The author in this article clearly states the different problems placed by vets right form acquiring the right kind of education to the time they earn. I would always wonder why animal care is so costly and now i realize the reasons after reading this article. But some of you have asked for free consultation, which I don’t think is really practical. This article is surely an eye opener for everyone of us.

  15. xellilNo Gravatar says:

    Well, it depends. I’ve been to alot of vets in my life. Some are caring, careful vets who work with me to treat my animals and keep them healthy. I love those vets.

    Others want to force unnecessary tests, sell me the disgusting Rx foods that many vets make quite a tidy profit on, shill vaccines and flea treatments etc etc. I once had a dog who swallowed a popsicle stick and the ER vet forced me to pay for a radiologist in New York city to read it to determine if he had stomach cancer. OR, they would not give me the x-ray in the first place. THOSE vets are why some people get a little jaded.

    I am all for vets making an honest living – even a fat profit! They deserve it and they do a great service. But profit should never be at the expense of the animals’ health, nor should it be based on scaring owners into doing things that aren’t necessary just to pad the bill.

  16. Lauren BlogNo Gravatar says:

    I don’t know why people afraid of spending money for caring their pets that they love as a family member. So according to me its worth spending little money for my family member(pet). For the great services vets deserve at least that much.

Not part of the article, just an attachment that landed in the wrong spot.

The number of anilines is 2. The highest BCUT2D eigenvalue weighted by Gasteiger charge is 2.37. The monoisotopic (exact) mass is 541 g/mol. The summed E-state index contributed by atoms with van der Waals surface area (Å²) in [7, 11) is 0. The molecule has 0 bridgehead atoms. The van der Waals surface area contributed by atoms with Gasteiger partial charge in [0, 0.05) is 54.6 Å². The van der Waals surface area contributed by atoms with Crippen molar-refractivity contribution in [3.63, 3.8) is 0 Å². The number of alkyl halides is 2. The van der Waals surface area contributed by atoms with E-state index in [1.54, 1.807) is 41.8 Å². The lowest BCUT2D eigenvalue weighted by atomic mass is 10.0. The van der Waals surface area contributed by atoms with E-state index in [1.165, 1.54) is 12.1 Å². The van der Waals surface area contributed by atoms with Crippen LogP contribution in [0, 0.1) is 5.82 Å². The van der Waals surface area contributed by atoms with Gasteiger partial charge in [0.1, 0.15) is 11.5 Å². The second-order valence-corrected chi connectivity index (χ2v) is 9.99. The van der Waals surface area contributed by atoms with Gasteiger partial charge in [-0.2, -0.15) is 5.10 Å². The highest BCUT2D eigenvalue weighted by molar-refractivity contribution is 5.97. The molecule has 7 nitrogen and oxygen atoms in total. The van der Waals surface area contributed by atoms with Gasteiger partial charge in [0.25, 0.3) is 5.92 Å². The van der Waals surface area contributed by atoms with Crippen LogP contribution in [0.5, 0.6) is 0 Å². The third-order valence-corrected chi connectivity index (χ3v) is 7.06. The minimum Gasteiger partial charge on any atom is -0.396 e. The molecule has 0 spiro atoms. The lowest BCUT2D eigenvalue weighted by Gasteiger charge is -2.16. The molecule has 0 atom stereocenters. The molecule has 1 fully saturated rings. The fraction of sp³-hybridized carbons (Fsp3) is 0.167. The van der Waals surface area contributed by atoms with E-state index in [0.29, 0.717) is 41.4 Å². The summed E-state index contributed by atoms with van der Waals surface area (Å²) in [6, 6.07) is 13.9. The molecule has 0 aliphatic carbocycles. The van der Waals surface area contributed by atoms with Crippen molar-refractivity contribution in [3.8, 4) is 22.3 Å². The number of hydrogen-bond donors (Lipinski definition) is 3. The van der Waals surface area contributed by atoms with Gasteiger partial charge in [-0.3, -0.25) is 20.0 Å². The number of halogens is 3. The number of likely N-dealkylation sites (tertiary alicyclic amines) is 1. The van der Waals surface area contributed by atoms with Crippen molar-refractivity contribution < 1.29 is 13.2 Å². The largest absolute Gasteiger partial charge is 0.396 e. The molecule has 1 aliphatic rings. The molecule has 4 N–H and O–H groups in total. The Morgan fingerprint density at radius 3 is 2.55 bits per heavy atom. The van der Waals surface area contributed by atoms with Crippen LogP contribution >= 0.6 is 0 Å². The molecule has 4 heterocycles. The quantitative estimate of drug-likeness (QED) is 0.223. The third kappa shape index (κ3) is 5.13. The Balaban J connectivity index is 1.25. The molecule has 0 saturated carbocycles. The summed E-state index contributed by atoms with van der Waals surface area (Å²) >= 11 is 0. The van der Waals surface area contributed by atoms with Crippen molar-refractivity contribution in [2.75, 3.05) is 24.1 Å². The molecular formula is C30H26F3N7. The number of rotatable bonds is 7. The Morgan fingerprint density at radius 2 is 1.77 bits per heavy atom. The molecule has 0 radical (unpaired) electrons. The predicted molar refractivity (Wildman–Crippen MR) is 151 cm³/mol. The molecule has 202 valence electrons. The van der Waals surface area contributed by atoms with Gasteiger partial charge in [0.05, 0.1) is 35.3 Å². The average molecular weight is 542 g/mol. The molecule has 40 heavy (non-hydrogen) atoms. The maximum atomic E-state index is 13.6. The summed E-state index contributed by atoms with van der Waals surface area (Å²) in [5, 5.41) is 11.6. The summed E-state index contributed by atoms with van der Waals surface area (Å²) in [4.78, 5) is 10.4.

17. Miller AvaNo Gravatar says:

    If we try to read this blog more carefully then we will easily realize that the cost mentioned here by author is really worth to spend for our pets. After all pets are our family members.
    Veterinarian doesn’t have aim to be rich even have goal to become our pets healthy.

  18. Hello Jamie,
    I respect all the vets because you all are doing a great job of keeping our pets healthy. Before reading this blog was not aware of the competition and cost involved in becoming a veterinarian. Keep up the good work of keeping our pets healthy after all they are our family members and we can spend that much to keep them healthy.

  19. Hello,
    I always wanted to be veterinarian but because of cost involve in it I was not able to became a veterinarian. But I like your job very much as I love pets very much I am keeping lots of dogs and cats with me and they means a family to me. I want to than people like Jamie for keeping my for keeping my family members healthy.

  20. You have pointed out good points but, it can vary person to person. I have four dogs and I had to visit couple of Vet for their treatment and I was lucky enough that none of them ware money sucker and I’ve seen their love for animals and respect for that profession.

  21. ThompsonNo Gravatar says:

    @Mason- If you try to identify Vet then 7 out 10 would be respectful to their profession , lovers to animal , so I think people in this profession are of good heart. I am also following a Vet for my dog and really she is a genuine, caring and loving person, not money oriented.

  22. As mentioned in one of the posts, i don’t understand why people hesitate so much for caring their pets. After all we take care of our pets just as another family member. Then we shouldn’t hesitate to spend money for them. I also have two pets, whom I love dearly. I take care to see that they are provided with all the requirements.

  23. I agree and understand that veterinary doctors charge a lot of money for even minor treatments. It is really difficult for middle class people to spend so much money for their pets. I understand that pets also should be considered as a family member, but vets also should try to sound reasonable.

  24. The cost of vets is increasing day by day. Sometimes I am really scared to take my pet to the vet. This is so because when I take my pet, the vet just examines him externally not to mention that he never even touches my pet, but charges a exuberant amount.

  25. Moore IsabelNo Gravatar says:

    Last week I had taken my pet dog to the vet. It was just a routine visit to the vet, but I don’t know why he charged such a huge amount. I hope the vets see the world from others’ view also.

  26. fantastic issue you are taking in the post.I like The discussion too.I am a veterinarian,and appreciate your writing skill as well as the way you differentiate the Human medicine and Veterinary medicine.